The Houston Independent School District is observing Hispanic Heritage Month, which kicks off today and runs through Oct. 15, by honoring the Hispanics for whom many of the district’s schools are named.
Half a dozen schools will be highlighted each week on the HISD website (see below for the first six).
Each year, Americans observe National Hispanic Heritage Month by recognizing the contributions made to this country by people of Hispanic descent, including those whose ancestors immigrated from Spain, Mexico, the Caribbean, and Central and South America.
Hispanic Heritage Month begins on Sept. 15, because it is the anniversary of the 1821 independence of Costa Rica, El Salvador, Guatemala, Honduras and Nicaragua. The month also includes the independence days for Mexico (Sept. 16) and Chile (Sept. 18), as well as Columbus Day (Oct. 12).
Throughout the month, a variety of events showcasing performances, music festivals, food tastings, art shows, and many other displays of the rich Hispanic cultures takes place in schools across the district.
Hispanic Heritage Month was just a week long when it was first established by President Lyndon Johnson in 1968, but President Ronald Reagan extended it to a month in 1988.
SCHOOLS: We would like to retweet photos of your Hispanic Heritage Month celebrations. Please include @HoustonISD in your Tweets, along with the hashtag #HispanicHeritageMonth.
Take a look below to learn more about HISD Hispanic school namesakes.
Benavídez ES — This school, which opened in 1992, was named in honor of Master Sergeant Roy P. Benavídez (1935–1998), a Green Beret in the U.S. Army and native Texan who survived against incredible odds in Vietnam. He received the Congressional Medal of Honor in 1981.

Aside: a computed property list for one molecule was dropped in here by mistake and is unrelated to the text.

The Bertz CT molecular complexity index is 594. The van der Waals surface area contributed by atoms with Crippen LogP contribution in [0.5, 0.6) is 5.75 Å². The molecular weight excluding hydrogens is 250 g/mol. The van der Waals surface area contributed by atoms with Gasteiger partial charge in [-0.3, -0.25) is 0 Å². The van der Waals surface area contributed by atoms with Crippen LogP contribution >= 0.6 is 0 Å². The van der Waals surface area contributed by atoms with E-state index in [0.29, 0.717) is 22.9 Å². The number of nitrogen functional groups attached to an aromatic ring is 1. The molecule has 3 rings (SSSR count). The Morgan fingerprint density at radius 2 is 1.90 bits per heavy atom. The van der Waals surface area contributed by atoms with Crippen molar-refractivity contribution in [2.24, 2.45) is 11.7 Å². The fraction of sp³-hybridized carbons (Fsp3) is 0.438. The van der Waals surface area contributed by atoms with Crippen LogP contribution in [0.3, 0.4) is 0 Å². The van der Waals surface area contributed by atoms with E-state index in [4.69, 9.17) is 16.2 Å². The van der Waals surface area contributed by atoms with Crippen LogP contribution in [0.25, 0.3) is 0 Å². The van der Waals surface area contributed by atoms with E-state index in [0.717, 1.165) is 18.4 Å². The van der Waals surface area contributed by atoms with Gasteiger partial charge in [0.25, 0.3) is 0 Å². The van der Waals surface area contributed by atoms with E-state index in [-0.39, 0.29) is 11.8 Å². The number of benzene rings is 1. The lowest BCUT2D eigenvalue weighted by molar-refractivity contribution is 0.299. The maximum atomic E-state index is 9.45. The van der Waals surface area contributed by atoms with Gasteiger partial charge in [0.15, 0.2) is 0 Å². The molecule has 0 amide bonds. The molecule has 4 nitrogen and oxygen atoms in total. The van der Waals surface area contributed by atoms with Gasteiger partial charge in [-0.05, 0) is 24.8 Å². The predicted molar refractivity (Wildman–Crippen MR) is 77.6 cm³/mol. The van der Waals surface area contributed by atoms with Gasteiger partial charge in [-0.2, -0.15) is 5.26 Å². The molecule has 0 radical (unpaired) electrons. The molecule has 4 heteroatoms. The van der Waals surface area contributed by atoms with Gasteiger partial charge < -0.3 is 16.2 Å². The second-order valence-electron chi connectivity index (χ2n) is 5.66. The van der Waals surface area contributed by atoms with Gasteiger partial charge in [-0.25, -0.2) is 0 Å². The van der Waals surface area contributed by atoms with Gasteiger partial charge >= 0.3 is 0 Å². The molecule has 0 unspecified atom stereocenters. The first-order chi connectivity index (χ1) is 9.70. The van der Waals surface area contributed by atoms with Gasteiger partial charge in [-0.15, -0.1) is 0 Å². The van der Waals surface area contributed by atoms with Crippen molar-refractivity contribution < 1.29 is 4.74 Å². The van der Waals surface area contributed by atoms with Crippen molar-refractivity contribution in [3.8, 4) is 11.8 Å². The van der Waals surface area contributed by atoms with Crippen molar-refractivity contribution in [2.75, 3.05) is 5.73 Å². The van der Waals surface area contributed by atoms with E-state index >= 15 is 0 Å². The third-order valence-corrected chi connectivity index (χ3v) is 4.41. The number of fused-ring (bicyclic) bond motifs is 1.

Carrillo ES — Edna M. Carrillo Elementary is located on the site of the former Parker Memorial Methodist Church, previously known as the Sims Estate. Built in 1993, the school was named after Edna Moreno Carrillo, one of Houston’s most innovative educators. She pioneered the “open concept” model classroom and served as principal of Benjamin Franklin ES from 1972 until her death in 1975. For more information, see this page on the Carrillo Elementary School website.
Chavez HS — César Estrada Chávez (1927-1993) was an American labor leader and civil rights activist who, with his wife, Dolores Huerta, co-founded the National Farm Workers Association, later the United Farm Works, in 1962, a union for migrant farm workers. The school named after him opened in August 2000. For an extensive biography, see this page on the Chavez High School website.
Crespo ES — Manuel Crespo (1903–1989) was a native of Spain who moved to America following the death of his father when he was 16. He settled in Houston in 1923 and became the city’s first Hispanic police officer in 1940. Crespo also cofounded Chapter #60 of the League of United Latin-American Citizens (LULAC) and ran a funeral home on Navigation Street for more than 50 years. The school named for him opened on the city’s southeast side in January 1992.
Davila ES — Named for Jaime Dávila, the son of immigrant parents from Mexico, the school opened in August 1990, not far from the site on which Dávila was born in 1959. Dávila was a product of HISD and the first student from Houston’s East End to receive a full scholarship to Harvard University.
DeAnda ES — This school, which opened in the fall of 2011, was designed to provide relief for overcrowded conditions at nearby Mitchell ES. It was named for the late Judge James DeAnda, Houston native and graduate of Davis HS. DeAnda was one of the first Mexican-American attorneys to argue before the Supreme Court and the second Mexican American to serve as a federal judge.